Elie Saab has decided to drop out of Paris Couture Week after Lebanon imposed a strict lockdown to combat a spike in coronavirus cases.
Saab has decided to postpone the presentation of the collection until conditions improve, in the interests of protecting its team of more than 400 people, said Elie Saab Jr., chief executive officer of the label founded by his father.
“The haute couture collection is ready, but there’s the whole shooting logistic, which is quite complicated. We decided to take a small break and wait for the right time to shoot it and to present it to the public,” he told WWD.
Lebanon has barred residents even from grocery shopping in a bid to stem the rise in new cases, which has pushed its hospital system to breaking point.
“What we’ve seen in recent weeks in Lebanon is an important escalation of cases and an important scarcity in hospital beds and hospital tools such as respirators. Things are really getting out of control, so we have to be cautious, we have to be responsible,” said Saab.
“Honestly, the risk is too high, and for us, regardless of what we are doing, safety comes first, especially the safety of our employees and everyone that’s working on the collection,” he added.
Lebanese designers had their headquarters badly damaged in a devastating explosion in Beirut on Aug. 4, compounding their lockdown woes.
A spokeswoman for Zuhair Murad said he would not be able to present a full collection this season, but would likely show a teaser during the French couture shows, while Maison Rabih Kayrouz is absent from the schedule.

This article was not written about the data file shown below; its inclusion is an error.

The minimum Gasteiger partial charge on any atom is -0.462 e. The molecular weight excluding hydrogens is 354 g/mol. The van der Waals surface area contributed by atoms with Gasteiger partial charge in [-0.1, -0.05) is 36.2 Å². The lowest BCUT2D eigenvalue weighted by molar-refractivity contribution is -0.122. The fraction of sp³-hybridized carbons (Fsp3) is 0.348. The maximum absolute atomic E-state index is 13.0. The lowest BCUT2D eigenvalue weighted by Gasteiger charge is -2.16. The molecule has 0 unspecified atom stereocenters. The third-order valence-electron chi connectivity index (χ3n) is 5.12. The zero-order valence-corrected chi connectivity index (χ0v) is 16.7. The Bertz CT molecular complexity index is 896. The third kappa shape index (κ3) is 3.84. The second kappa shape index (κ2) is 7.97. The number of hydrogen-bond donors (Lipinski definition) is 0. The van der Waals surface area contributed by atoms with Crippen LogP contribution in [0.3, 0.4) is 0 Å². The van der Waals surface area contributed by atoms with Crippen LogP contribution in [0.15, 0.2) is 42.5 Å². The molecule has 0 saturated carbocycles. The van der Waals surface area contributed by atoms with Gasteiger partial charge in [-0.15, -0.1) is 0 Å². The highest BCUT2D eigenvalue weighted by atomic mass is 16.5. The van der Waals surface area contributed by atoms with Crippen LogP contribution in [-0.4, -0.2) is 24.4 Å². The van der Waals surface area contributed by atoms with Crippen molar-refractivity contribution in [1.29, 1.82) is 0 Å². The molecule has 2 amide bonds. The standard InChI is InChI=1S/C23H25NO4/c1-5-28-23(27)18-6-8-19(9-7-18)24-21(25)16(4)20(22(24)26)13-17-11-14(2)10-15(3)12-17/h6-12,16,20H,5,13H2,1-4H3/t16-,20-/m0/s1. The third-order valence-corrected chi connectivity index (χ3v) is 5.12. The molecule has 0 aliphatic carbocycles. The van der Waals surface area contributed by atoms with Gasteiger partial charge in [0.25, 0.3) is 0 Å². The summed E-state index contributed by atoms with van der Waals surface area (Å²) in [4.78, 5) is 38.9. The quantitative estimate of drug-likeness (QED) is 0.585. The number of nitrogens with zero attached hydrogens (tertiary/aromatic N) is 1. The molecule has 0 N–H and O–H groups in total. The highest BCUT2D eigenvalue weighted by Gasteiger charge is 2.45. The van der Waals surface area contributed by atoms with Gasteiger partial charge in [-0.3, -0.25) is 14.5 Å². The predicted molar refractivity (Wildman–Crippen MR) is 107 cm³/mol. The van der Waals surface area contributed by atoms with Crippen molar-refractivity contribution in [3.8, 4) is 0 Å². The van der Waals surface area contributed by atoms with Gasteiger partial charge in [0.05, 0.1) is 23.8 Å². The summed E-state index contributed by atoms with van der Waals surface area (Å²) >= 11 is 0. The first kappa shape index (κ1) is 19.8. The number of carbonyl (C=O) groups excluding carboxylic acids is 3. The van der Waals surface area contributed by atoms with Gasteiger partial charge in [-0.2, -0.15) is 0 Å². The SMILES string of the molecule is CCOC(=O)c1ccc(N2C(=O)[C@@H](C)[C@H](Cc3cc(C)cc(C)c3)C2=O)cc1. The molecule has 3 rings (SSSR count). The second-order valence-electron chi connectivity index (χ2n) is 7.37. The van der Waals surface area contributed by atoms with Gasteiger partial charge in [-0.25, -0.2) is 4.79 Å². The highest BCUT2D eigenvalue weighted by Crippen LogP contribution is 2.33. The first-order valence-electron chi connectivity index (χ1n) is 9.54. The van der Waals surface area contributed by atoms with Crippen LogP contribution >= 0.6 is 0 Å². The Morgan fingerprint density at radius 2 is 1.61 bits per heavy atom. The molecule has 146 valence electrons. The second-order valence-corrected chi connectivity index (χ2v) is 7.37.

The Jean Paul Gaultier maison opted to sit out the season after Paris police mandated that the men’s and couture displays in the French capital — taking place from Jan. 19 to 28 — must be audience-free to curb the spread of infection.
Saab completed repairs to its Beirut headquarters at the beginning of this year. It has finalized its pre-fall ready-to-wear collection, which will be presented in Paris this week, and although its haute couture order books have thinned out, there has been enough demand to keep its workshops busy.
“Our key priority was to get the business back on track and to get back up on our feet to be a good example for the youth and for other businesses that have maybe lost hope. We wanted to show there is hope and we still believe in the country,” said Saab.
“We had a good year as a whole, considering the situation. It was not an easy year, but we managed through it,” he said, noting that smaller-scale weddings took place as far afield as the Middle East, South America, the United States, Eastern Europe and Asia.
He credited the company’s new business model, introduced in 2019, with helping it weather the crisis. Saab has reduced its reliance on retail, with just seven directly operated stores worldwide, expanded onto new platforms like Amazon’s Luxury Stores and launched product categories like homewares and children’s wear.
“When this pandemic hit, it accelerated all our plans to create a company that is more agile,” said Saab. “We have managed to ensure all this is in place and we are prepared to face 2021.”